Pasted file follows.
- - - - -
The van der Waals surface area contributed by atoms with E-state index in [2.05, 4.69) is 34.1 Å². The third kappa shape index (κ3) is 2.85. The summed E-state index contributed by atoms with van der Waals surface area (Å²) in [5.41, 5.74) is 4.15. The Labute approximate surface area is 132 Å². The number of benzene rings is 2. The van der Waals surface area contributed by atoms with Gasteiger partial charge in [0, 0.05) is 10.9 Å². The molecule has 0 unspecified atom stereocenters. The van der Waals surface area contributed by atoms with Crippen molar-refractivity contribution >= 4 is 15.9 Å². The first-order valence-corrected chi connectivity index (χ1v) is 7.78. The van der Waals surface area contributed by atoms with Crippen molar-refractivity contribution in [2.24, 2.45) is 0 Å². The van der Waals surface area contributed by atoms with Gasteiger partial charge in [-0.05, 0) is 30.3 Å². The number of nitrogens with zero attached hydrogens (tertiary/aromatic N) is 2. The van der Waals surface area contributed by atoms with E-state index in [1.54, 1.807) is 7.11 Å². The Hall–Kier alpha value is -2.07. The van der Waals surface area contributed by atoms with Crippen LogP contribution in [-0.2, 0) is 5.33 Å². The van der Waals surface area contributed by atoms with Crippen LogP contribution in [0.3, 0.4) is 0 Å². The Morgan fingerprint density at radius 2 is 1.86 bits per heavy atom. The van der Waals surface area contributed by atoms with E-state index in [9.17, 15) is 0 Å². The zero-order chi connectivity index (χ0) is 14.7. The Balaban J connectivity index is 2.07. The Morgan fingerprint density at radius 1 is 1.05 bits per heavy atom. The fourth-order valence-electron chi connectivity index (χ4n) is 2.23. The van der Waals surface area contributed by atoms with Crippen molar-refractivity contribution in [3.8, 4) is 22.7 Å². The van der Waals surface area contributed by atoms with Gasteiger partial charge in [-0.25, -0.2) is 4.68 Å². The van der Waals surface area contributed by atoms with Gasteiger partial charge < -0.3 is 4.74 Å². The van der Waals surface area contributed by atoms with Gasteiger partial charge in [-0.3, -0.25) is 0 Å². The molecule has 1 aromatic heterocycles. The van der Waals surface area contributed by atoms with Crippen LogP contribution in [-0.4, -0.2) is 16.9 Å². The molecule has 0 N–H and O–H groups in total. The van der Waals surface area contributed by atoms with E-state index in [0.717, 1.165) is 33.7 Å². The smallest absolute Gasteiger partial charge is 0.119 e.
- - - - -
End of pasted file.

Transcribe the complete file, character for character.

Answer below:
The van der Waals surface area contributed by atoms with E-state index in [2.05, 4.69) is 34.1 Å². The third kappa shape index (κ3) is 2.85. The summed E-state index contributed by atoms with van der Waals surface area (Å²) in [5.41, 5.74) is 4.15. The Labute approximate surface area is 132 Å². The number of benzene rings is 2. The van der Waals surface area contributed by atoms with Gasteiger partial charge in [0, 0.05) is 10.9 Å². The molecule has 0 unspecified atom stereocenters. The van der Waals surface area contributed by atoms with Crippen molar-refractivity contribution >= 4 is 15.9 Å². The first-order valence-corrected chi connectivity index (χ1v) is 7.78. The van der Waals surface area contributed by atoms with Crippen molar-refractivity contribution in [2.24, 2.45) is 0 Å². The van der Waals surface area contributed by atoms with Gasteiger partial charge in [-0.05, 0) is 30.3 Å². The number of nitrogens with zero attached hydrogens (tertiary/aromatic N) is 2. The van der Waals surface area contributed by atoms with E-state index in [1.54, 1.807) is 7.11 Å². The Hall–Kier alpha value is -2.07. The van der Waals surface area contributed by atoms with Crippen LogP contribution in [-0.2, 0) is 5.33 Å². The van der Waals surface area contributed by atoms with Crippen LogP contribution in [0.3, 0.4) is 0 Å². The Morgan fingerprint density at radius 2 is 1.86 bits per heavy atom. The van der Waals surface area contributed by atoms with E-state index in [9.17, 15) is 0 Å². The zero-order chi connectivity index (χ0) is 14.7. The Balaban J connectivity index is 2.07. The Morgan fingerprint density at radius 1 is 1.05 bits per heavy atom. The fourth-order valence-electron chi connectivity index (χ4n) is 2.23. The van der Waals surface area contributed by atoms with Crippen molar-refractivity contribution in [3.8, 4) is 22.7 Å². The van der Waals surface area contributed by atoms with Gasteiger partial charge in [-0.25, -0.2) is 4.68 Å². The van der Waals surface area contributed by atoms with Gasteiger partial charge < -0.3 is 4.74 Å². The van der Waals surface area contributed by atoms with Gasteiger partial charge in [-0.3, -0.25) is 0 Å². The molecule has 1 aromatic heterocycles. The van der Waals surface area contributed by atoms with Crippen LogP contribution in [-0.4, -0.2) is 16.9 Å². The molecule has 0 N–H and O–H groups in total. The van der Waals surface area contributed by atoms with E-state index in [0.717, 1.165) is 33.7 Å². The smallest absolute Gasteiger partial charge is 0.119 e.